This week, MP Lisa Raitt was forced to publicly apologize for describing (in a private conversation that was accidentally taped and left with a reporter by her idiot assistant) the shortage of radioisotopes as a “sexy” issue. “How dare she!” roared her rivals and the populace in general. Yes, shock, horror, etc. Honestly, are we so eager to be outraged that we can whip ourselves into a frenzy over the fact that a politician uses the jargon of a PR hack? That an MP might view an issue in terms of how it might affect her public profile?

Anyway, Lisa Raitt bowed to demands and apologized for her slightly tacky statements. You might as well ask a tiger to apologize for having stripes. Meanwhile, her party (and this is on the public record) cuts funding to the arts and strips our culture to the bone, and no one has to say they’re sorry.

I’ve been listening to this album all week.

Napalm Death—Time Waits for No Slave (Century Media)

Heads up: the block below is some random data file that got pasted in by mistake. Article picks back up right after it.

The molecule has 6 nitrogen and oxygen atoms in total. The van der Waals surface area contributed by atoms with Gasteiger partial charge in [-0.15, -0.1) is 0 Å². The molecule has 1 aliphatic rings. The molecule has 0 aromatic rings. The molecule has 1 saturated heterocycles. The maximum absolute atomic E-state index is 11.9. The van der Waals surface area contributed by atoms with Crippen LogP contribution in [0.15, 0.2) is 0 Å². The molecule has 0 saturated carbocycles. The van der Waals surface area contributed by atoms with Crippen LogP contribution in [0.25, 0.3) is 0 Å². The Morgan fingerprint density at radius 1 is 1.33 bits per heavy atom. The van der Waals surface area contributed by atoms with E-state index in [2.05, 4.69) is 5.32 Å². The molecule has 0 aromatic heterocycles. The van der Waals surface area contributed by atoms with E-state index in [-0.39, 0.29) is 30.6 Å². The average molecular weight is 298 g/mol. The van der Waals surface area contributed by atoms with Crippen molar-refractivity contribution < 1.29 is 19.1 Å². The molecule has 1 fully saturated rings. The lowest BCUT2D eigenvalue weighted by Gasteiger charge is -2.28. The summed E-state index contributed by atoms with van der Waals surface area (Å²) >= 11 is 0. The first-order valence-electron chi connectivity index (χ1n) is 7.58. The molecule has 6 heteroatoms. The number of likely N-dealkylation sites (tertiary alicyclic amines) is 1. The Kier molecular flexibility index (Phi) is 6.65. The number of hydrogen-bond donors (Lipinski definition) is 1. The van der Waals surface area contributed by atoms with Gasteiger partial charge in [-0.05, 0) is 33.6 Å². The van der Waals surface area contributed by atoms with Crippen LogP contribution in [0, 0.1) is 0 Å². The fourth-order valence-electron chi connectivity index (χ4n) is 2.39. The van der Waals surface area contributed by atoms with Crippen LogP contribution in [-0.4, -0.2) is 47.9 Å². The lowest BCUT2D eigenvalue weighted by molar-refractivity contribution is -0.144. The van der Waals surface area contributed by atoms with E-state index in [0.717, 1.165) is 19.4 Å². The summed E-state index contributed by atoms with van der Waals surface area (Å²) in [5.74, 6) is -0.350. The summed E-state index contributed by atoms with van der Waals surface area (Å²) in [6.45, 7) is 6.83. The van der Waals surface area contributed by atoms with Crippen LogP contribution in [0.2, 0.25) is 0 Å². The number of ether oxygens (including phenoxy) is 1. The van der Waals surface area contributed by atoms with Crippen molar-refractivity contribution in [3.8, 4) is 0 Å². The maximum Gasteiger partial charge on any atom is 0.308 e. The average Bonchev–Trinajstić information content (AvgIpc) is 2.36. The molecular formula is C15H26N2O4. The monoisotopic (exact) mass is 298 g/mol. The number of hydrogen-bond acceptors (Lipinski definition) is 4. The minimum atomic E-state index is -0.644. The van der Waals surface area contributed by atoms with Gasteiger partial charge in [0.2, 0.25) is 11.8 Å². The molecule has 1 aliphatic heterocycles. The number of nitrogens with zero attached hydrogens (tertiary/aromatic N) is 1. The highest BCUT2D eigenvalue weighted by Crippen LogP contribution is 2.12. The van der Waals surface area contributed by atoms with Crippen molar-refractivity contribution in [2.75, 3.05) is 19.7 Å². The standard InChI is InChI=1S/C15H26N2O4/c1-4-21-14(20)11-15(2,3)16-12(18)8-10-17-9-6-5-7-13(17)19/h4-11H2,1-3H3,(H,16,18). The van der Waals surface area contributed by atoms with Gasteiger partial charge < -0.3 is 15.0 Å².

First-time reviewer, long-time fan here. Napalm Death have been on a streak since The Code is Red...Long Live the Code and Smear Campaign, and this new album is another laser-guided missile plowing straight through injustice and ignorance. Napalm Death have never been afraid to try new styles, so long as said style meets their strident criteria. From setting the template for grindcore with Scum and From Enslavement to Obliteration (my first encounter with ND, picked up on vinyl during my NME reading days), to adopting death metal with Harmony Corruption, to adding some Swans and Voivod-style dissonance around Fear Emptiness Despair, to developing their rapid-fire groove style from the mid to late ‘90s, to having their asses kicked by Nasum and reapplying themselves to grind in the new millennium, it’s all been grist for the Napalm juggernaut. Working with Russ Russell at Foel Studios again, on Time Waits... they’ve thrown all these elements into the grinder and the resulting goop is corrosively compelling. They’ve honed their songwriting into three or four minute assaults of blastbeats, Celtic Frost breakdowns, old-school hardcore and crust riffs, and (most importantly) simple rock 'n’ roll catchiness. It’s a joy to hear Barney Greenway tearing into the choruses on “Life and Limb” and “Fallacy Dominion.” If his slogans are rather cryptic (“Prevention is better than a cure, however obvious or obscure”) their delivery is certainly memorable. Amazing songs abound—the opening cyclone of “Strong Arm,” the seamlessly switching grooves of “Diktat,” and the title track. There’s even what sounds like an unholy outbreak of black metal in “Work to Rule.” The key to Napalm Death’s fury is Danny Herrera’s blastbeats, which have a singularly panicky, chaotic quality. Some drummers play them too cleanly, with an anti-musical athleticism. Herrera’s blasts sound ragged and truly fucking fast, adding a dynamic element to the song where they set the stage for when the pace shifts down, and the band slots in an even heavier part. The effect is like letting off tear gas into an unruly mob—the crowd parts temporarily, mustering a greater fury for its next act. No other band can create that kind of rush. The other half of Napalm’s American contingent, guitarist Mitch Harris, has thrived since Jesse Pintado’s departure (from the band and from this mortal plane), offering a massive collection of devastating riffs. I can’t guess where they all might come from, but it’s obvious he’s working his ass off to hold his side of the Napalm sound together. He even gets to squeeze off a bendy solo on “A No-Sided Argument." Napalm Death are the soundtrack for lives and minds in anarchy, remaining volatile and vital as ever as they approach their fourth decade.